Practicing Gratitude For Your Body

Practicing gratitude for your body might feel pretty difficult. For 80-90% of women, body discontent is the norm. 80-90%!! That feels incredibly sad to me. Our bodies are incredible. Without conscious thought, your body allows you to travel through your life. When was the last time you said something nice about it?

Our thoughts have so much power, for better or worse. Our negative thoughts can create catastrophic emotional and physical consequences. Our positive thoughts can bring peace and healing. Studies have shown what our words do to plants, ice, and animals. Research suggests that our thoughts and words impact our body on a cellular level. Plus, positive thoughts make us happier.

I am not asking you to lie to yourself and say things you don’t actually believe (although, there is some value in that too). I am asking you to look for things you can appreciate about your body. Sometimes, it is easiest to focus on function. What does your body do for you? What would be different if your body couldn’t or didn’t do that?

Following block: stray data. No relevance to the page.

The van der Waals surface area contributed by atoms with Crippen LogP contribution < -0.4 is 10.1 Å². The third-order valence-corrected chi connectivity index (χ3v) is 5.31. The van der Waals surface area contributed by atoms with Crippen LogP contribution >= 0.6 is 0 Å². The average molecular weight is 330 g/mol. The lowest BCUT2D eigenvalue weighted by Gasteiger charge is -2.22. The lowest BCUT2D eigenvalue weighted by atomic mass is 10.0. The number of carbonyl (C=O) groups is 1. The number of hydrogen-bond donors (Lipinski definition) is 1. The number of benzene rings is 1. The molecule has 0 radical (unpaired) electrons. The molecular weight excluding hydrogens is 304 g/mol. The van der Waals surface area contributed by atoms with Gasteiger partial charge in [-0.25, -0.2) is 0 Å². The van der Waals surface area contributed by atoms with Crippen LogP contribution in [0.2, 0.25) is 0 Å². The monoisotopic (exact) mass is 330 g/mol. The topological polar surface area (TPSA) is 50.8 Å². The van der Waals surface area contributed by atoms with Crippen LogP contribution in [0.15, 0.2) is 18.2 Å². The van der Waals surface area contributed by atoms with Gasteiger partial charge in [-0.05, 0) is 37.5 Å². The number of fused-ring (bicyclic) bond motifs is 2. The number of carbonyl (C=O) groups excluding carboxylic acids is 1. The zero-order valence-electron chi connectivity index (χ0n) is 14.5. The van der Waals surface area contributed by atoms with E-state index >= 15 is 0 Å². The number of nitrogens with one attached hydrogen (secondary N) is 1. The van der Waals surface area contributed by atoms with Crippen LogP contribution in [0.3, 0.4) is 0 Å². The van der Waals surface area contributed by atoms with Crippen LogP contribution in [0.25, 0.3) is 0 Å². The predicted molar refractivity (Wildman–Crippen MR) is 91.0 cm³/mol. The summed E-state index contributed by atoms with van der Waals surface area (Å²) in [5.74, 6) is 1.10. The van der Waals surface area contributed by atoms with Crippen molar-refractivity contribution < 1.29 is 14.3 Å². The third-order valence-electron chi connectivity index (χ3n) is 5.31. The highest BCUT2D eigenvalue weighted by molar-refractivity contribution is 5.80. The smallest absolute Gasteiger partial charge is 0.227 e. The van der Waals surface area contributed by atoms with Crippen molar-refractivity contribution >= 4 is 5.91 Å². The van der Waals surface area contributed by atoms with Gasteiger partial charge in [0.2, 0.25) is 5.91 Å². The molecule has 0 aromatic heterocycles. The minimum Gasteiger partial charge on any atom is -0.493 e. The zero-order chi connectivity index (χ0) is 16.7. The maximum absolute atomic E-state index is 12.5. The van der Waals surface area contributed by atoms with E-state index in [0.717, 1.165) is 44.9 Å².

How much time do you spend worrying about how your body looks and obsessing about it not being what you want? That is precious energy that would be better spent on something else. When you focus on what you don’t want, you get more of that. When you focus on what you appreciate, you also get more of that. This can be easier said than done, so try this:

Loving Kindness Meditation
Sit quietly and spend a few minutes breathing deeply and repeating the following phrase in your mind or out loud, “May I be filled with loving kindness toward my body”. Then, spend a few minutes focusing on what you appreciate about each part of your body. For example, “I appreciate that my legs allow me to walk where I need to go”. Practice this meditation daily for maximum effect.

By viewing our body through a lens of compassion and gratitude, it allows us to feel more peace within our body. The more peace we feel, the more peacefully we behave toward ourselves. The more peacefully we behave toward ourselves, the better our lives feel.

Michelle Lewis

Michelle Lewis

Michelle Lewis has a Bachelor's degree in Psychology from Weber State University and a Master's degree in Social Work from the University of Utah. She has been working in the mental health field since 2001.
Michelle Lewis

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